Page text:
Presenting of the Colors by Newsome JROTC students with attendees looking onward.

By Jadon Khor

A fifth-year anniversary is one most conventional: with hardy expectations for celebration and an opportunity for comforting times to reflect upon the last years of growth and progress. Alas, this is not a conventional year; COVID-19 has caused the closures of many summer pastimes and suspensions of special events.

Given the longer time it takes to organize social distancing in activities now, many organizations have decided to move their outreach online; however, it comes as a warm welcome that the Travis Manion Foundation has full intentions—if conditions allow—to hold the 9/11 Heroes Run 5K race, ruck and 1M fun run/walk on Saturday, September 12 in person.

The run, inspired by Marine 1st Lt. Travis Manion, who died protecting his battalion, is meant as an annual reminder of the lives lost in the 9/11 attacks and to continue the legacy of character and development.

“To me it’s to remember what the country felt on 9/12,” said Marine Corps veteran and local volunteer race director Beau Higgins.

Of course, tackling concerns over limiting exposure amongst participants remains a top priority for the FishHawk 9/11 Heroes Run. Higgins said the event organizers are actively figuring out effective ways they can ensure social distancing, with some proposals involving solo running. Despite complications that might arise from COVID-19 and social distancing, Higgins said he is confident this year will be able to deliver on a safe Heroes Run.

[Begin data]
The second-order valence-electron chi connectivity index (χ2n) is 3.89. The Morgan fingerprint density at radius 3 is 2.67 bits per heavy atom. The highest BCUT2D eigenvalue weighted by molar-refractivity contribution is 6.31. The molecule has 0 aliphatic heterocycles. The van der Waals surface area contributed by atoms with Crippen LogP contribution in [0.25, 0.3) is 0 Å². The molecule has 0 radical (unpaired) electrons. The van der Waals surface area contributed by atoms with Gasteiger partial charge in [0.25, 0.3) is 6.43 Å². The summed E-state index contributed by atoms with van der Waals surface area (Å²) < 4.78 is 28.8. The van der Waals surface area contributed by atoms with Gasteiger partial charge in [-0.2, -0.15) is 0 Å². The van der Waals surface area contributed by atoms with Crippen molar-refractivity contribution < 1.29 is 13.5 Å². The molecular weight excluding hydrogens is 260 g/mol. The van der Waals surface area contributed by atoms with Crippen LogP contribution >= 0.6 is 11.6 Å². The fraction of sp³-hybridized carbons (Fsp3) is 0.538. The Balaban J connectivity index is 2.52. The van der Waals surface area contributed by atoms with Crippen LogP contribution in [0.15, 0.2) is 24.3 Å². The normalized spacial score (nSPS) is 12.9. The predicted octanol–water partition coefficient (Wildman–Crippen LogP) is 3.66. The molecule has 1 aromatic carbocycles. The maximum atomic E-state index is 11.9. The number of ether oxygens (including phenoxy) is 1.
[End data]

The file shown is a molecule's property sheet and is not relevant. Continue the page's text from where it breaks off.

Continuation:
This also wouldn’t be the first year FishHawk has had to accommodate unforeseen circumstances to host the run. In the five years FishHawk has held the run, the organizers have seen their number of attendees double exponentially and have had to combat weather conditions because of a hurricane.

Though it wouldn’t be 2020 without such unexpected and unforeseen circumstances. Higgins said that even though the plan is to hold the event, he asks residents to remain patient with the organizers and to stay flexible. He also asks the community to still be active in honoring 9/11 heroes and stay engaged in the event, whether or not it’s in person or online.

Nevertheless, Higgins called the run “an opportunity within the FishHawk community,” one that brings people together while memorializing those who have left.

To learn more, search for the FishHawk 9/11 Heroes Run on Facebook.

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